In response to officer killings of unarmed men around the country last summer, the Chicago Police Department equipped 30 police officers with body cameras late January, as part of a pilot program to provide evidence (or lack thereof) of police misconduct, such as unlawful search and seizures or excessive force, in arrests and interactions with the public. The cameras, which will be clipped to the officer’s uniform, headgear or glasses, will be piloted for 60 days before a decision is made whether to expand the program.
Chicago Police Officer Misconduct
One of the greatest areas of office misconduct is the violation of a suspect’s Fourth Amendment right against unlawful search and seizures. Whether it is an overreach of the Terry stop, which allows the police to approach anybody on the street they reasonably believe is about to commit a crime; an unlawful search of a suspect’s car at a routine traffic stop, or; failure to read a suspect his Miranda rights, police officer misconduct routinely occurs. Unchecked, it can cause mistrust of the police and the imprisonment of innocent defendants.
Police brutality due to excessive force or even racial profiling is another area of misconduct that has been in the news quite a bit the past few months, with the deaths of Michael Brown and Eric Garner at the hands of police officers.
Police body cameras can help prevent excessive use of force and unlawful search and seizures by making the police accountable for their actions. For the majority of Chicago police officers, use of the body cameras will not change the way they do their duties because they are honest, upstanding members of the force. In these cases, the body cameras can only be a benefit to them, as it will prevent wrongful accusations of misconduct.
But for those handful of officers who routinely violate the civil and criminal rights of Chicago citizens, body cameras should prove to be an extremely useful tool in cutting down on this behavior. For some officers, knowing that the body cameras provide a record of their actions will cause them to stop and think twice before using force where it’s not necessary or searching a victim without probable cause.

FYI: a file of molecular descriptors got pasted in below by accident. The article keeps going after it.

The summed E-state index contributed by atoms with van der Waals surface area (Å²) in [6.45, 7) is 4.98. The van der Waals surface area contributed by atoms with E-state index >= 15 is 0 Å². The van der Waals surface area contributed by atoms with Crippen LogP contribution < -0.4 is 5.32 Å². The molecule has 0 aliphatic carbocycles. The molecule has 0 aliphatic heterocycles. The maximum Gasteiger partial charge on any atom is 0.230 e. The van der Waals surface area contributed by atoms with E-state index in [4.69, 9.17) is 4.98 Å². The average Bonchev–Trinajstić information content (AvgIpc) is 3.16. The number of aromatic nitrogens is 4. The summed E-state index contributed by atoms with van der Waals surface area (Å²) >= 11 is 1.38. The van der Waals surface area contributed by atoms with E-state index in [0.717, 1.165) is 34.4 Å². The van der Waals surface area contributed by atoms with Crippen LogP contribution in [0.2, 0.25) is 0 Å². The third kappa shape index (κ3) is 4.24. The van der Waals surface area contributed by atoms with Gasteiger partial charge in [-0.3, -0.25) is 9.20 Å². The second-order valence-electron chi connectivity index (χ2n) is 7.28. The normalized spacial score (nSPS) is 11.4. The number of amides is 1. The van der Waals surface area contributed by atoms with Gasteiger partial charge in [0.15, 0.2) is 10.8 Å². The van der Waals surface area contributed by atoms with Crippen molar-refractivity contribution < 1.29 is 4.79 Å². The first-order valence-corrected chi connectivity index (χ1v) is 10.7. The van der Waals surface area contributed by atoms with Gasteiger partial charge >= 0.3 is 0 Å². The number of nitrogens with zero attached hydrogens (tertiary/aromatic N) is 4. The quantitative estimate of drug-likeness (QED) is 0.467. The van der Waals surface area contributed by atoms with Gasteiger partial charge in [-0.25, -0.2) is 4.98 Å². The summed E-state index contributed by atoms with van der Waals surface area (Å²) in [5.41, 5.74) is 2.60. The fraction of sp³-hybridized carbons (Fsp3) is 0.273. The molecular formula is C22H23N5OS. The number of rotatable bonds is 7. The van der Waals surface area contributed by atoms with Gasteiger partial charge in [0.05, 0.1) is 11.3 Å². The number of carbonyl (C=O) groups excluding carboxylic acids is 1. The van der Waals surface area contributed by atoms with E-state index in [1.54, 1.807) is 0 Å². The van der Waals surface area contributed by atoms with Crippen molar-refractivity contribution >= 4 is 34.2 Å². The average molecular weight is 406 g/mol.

For those who are not deterred by the presence of cameras, the images they capture will ensure that the innocent will not be sent to prison. And it will provide that all important evidence that could result in the indictment and conviction of officers who overreach their authority, ensuring that the real criminals are behind bars, and giving victims of police misconduct the evidence they need to file civil rights lawsuits.
Chicago Criminal Defense Attorney
The criminal justice system has specific procedural safeguards in place to protect the wrongful conviction of innocent Chicago residents. As a criminal defendant you are afforded certain rights to prevent overreach of police and prosecutorial authority. The violation of those rights by Chicago police officers can result the charges against you be dropped, the case dismissed or a verdict of not guilty. Chicago criminal defense attorney David L. Freidberg has close to two decades’ worth of experience handling Chicago misdemeanor and felony cases, and aggressively defends his client’s Fourth Amendment rights. If you have been arrested or charged with any crime in the Chicagoland area, contact our Chicago, Skokie or DuPage County office 24/7 at 312-560-7100 and schedule your free initial consultation.